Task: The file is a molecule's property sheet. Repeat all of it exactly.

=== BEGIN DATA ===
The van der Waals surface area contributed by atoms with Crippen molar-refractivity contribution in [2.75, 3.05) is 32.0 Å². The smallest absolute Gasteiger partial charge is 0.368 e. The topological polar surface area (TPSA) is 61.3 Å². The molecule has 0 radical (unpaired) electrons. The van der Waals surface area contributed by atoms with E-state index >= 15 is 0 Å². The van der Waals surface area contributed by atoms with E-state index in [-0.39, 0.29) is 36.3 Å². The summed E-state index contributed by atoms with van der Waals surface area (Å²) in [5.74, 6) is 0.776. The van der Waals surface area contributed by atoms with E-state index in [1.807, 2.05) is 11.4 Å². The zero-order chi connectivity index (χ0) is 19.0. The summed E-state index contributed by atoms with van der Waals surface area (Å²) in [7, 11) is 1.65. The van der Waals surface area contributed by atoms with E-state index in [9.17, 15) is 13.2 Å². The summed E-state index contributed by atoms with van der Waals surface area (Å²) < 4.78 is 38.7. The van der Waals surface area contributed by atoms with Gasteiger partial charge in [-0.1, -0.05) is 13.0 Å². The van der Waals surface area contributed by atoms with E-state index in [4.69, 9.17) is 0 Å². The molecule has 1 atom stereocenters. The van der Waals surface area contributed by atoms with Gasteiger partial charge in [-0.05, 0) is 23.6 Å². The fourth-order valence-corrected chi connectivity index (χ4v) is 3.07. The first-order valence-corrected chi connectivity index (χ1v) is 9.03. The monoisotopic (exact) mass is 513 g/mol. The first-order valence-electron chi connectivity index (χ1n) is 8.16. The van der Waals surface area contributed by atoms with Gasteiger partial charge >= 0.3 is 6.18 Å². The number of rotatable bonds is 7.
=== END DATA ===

The van der Waals surface area contributed by atoms with Crippen molar-refractivity contribution in [2.75, 3.05) is 32.0 Å². The smallest absolute Gasteiger partial charge is 0.368 e. The topological polar surface area (TPSA) is 61.3 Å². The molecule has 0 radical (unpaired) electrons. The van der Waals surface area contributed by atoms with E-state index >= 15 is 0 Å². The van der Waals surface area contributed by atoms with E-state index in [-0.39, 0.29) is 36.3 Å². The summed E-state index contributed by atoms with van der Waals surface area (Å²) in [5.74, 6) is 0.776. The van der Waals surface area contributed by atoms with E-state index in [1.807, 2.05) is 11.4 Å². The zero-order chi connectivity index (χ0) is 19.0. The summed E-state index contributed by atoms with van der Waals surface area (Å²) in [7, 11) is 1.65. The van der Waals surface area contributed by atoms with E-state index in [9.17, 15) is 13.2 Å². The summed E-state index contributed by atoms with van der Waals surface area (Å²) < 4.78 is 38.7. The van der Waals surface area contributed by atoms with Gasteiger partial charge in [-0.1, -0.05) is 13.0 Å². The van der Waals surface area contributed by atoms with E-state index in [4.69, 9.17) is 0 Å². The molecule has 1 atom stereocenters. The van der Waals surface area contributed by atoms with Gasteiger partial charge in [-0.05, 0) is 23.6 Å². The fourth-order valence-corrected chi connectivity index (χ4v) is 3.07. The first-order valence-corrected chi connectivity index (χ1v) is 9.03. The monoisotopic (exact) mass is 513 g/mol. The first-order valence-electron chi connectivity index (χ1n) is 8.16. The van der Waals surface area contributed by atoms with Gasteiger partial charge >= 0.3 is 6.18 Å². The number of rotatable bonds is 7.